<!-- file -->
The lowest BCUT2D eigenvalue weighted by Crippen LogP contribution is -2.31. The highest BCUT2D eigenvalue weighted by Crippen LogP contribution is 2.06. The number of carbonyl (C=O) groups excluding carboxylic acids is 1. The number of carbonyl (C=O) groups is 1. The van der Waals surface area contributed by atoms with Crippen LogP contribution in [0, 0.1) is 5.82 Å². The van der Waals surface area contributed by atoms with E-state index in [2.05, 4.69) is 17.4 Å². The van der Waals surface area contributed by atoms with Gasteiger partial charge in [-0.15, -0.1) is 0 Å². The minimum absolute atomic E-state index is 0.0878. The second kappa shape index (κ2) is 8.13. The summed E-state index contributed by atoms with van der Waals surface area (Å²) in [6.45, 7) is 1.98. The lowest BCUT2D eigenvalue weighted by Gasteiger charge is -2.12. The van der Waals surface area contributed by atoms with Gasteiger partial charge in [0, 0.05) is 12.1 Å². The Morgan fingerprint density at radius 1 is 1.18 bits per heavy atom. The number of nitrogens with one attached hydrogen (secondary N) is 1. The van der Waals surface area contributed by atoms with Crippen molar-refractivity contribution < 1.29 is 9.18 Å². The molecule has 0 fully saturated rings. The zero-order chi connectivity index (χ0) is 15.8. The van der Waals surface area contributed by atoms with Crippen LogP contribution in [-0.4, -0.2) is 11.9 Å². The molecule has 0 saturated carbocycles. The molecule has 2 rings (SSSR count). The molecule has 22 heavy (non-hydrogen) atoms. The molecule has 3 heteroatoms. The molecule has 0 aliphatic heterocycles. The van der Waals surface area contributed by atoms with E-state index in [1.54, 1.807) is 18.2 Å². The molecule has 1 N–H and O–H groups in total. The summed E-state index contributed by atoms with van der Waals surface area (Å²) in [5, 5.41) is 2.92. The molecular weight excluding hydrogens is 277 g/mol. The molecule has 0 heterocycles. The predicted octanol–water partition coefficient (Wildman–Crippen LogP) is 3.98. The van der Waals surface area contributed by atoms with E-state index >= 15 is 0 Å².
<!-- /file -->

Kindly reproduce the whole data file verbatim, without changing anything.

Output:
The lowest BCUT2D eigenvalue weighted by Crippen LogP contribution is -2.31. The highest BCUT2D eigenvalue weighted by Crippen LogP contribution is 2.06. The number of carbonyl (C=O) groups excluding carboxylic acids is 1. The number of carbonyl (C=O) groups is 1. The van der Waals surface area contributed by atoms with Crippen LogP contribution in [0, 0.1) is 5.82 Å². The van der Waals surface area contributed by atoms with E-state index in [2.05, 4.69) is 17.4 Å². The van der Waals surface area contributed by atoms with Gasteiger partial charge in [-0.15, -0.1) is 0 Å². The minimum absolute atomic E-state index is 0.0878. The second kappa shape index (κ2) is 8.13. The summed E-state index contributed by atoms with van der Waals surface area (Å²) in [6.45, 7) is 1.98. The lowest BCUT2D eigenvalue weighted by Gasteiger charge is -2.12. The van der Waals surface area contributed by atoms with Gasteiger partial charge in [0, 0.05) is 12.1 Å². The Morgan fingerprint density at radius 1 is 1.18 bits per heavy atom. The number of nitrogens with one attached hydrogen (secondary N) is 1. The van der Waals surface area contributed by atoms with Crippen molar-refractivity contribution < 1.29 is 9.18 Å². The molecule has 0 fully saturated rings. The zero-order chi connectivity index (χ0) is 15.8. The van der Waals surface area contributed by atoms with Crippen LogP contribution in [-0.4, -0.2) is 11.9 Å². The molecule has 0 saturated carbocycles. The molecule has 2 rings (SSSR count). The molecule has 22 heavy (non-hydrogen) atoms. The molecule has 3 heteroatoms. The molecule has 0 aliphatic heterocycles. The van der Waals surface area contributed by atoms with E-state index in [1.54, 1.807) is 18.2 Å². The molecule has 1 N–H and O–H groups in total. The summed E-state index contributed by atoms with van der Waals surface area (Å²) in [5, 5.41) is 2.92. The molecular weight excluding hydrogens is 277 g/mol. The molecule has 0 heterocycles. The predicted octanol–water partition coefficient (Wildman–Crippen LogP) is 3.98. The van der Waals surface area contributed by atoms with E-state index >= 15 is 0 Å².